(Reuters) - Insurer American International Group Inc on Thursday reported a quarterly profit that beat estimates, as the company booked underwriting income in its general insurance business.
AIG, one of the largest insurers in the United States, posted an underwriting income of $12 million in its general insurance business for the quarter, compared with a loss of $1.07 billion, a year earlier.
Underwriting income is the difference between premiums an insurer collects on policies and claims it pays out.
Net pre-tax catastrophe loss at the general insurance unit narrowed to $411 million from $826 million, a year earlier.
AIG shares were down about 2.5% at $52.90 in late morning trading.
Chief Executive Officer Brian Duperreault, who joined the insurer in 2017, has been overhauling the underwriting culture at AIG’s general insurance business through initiatives including raising rates and shedding unprofitable lines.
Total net investment income rose 30% to $3.6 billion in the reported quarter.
AIG’s general insurance accident year combined ratio, a key metric, which excludes changes from losses incurred in past years, was 95.8 for the quarter, compared with 98.8 a year earlier.
A ratio below 100 means the insurer earned more in premiums than it paid out in claims.
“It’s hard to say given all the issues at AIG over the last decade-plus, but I honestly can’t remember the last time AIG had a full year underwriting profit,” Duperreault said on a call with analysts.
AIG expects to invest $1.3 billion in the company through 2022 as part of an effort to modernize technology and processes while cutting expenses, said Peter Zaffino, AIG president and chief operating officer. The programs will deliver $1 billion in savings by the end of 2022, he said.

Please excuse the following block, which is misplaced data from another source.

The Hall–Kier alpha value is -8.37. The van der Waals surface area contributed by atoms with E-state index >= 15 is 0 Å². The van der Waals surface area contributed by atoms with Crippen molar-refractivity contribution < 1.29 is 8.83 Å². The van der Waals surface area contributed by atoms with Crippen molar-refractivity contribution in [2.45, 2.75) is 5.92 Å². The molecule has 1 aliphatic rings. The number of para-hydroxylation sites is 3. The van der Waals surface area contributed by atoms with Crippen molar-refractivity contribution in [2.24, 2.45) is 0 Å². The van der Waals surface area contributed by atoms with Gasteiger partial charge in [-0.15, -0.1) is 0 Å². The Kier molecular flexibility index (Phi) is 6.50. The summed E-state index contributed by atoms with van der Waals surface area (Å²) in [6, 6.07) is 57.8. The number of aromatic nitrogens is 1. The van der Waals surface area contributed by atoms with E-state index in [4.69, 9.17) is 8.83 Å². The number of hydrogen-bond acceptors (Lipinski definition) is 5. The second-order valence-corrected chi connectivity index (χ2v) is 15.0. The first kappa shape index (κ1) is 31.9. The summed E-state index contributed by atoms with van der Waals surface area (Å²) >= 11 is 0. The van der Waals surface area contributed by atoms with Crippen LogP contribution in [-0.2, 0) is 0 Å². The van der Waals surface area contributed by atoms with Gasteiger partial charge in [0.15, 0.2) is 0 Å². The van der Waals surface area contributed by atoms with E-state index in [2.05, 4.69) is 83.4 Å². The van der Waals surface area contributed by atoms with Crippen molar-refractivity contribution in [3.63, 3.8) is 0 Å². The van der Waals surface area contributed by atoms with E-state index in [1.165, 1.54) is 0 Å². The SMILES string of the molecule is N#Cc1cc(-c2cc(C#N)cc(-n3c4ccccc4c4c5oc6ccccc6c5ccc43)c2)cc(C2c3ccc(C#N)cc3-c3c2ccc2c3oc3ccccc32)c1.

The changes will play out through 10 programs, including building a new underwriting system in the general insurance unit and transforming AIG’s Japanese insurance business into a “next-generation digital insurance company,” Zaffino said.
Net income attributable to the company’s shareholders was $922 million, or $1.03 per share, in the fourth quarter ended Dec. 31, compared to a loss of $622 million, or 70 cents per share, a year earlier.
On an adjusted basis, AIG earned $1.03 per share, beating Refinitiv estimates of $1.00.
The insurer also said it expects to pay $1.7 billion as part of a tax settlement with the U.S. Internal Revenue Service, which could be made as early as the first quarter of 2020.
The settlement amount, which AIG had previously disclosed, is related to cross-border financing transactions dating back to 1997.
Reporting by C Nivedita in Bengaluru and Suzanne Barlyn in New York; Editing by Shounak Dasgupta and Tom Brown
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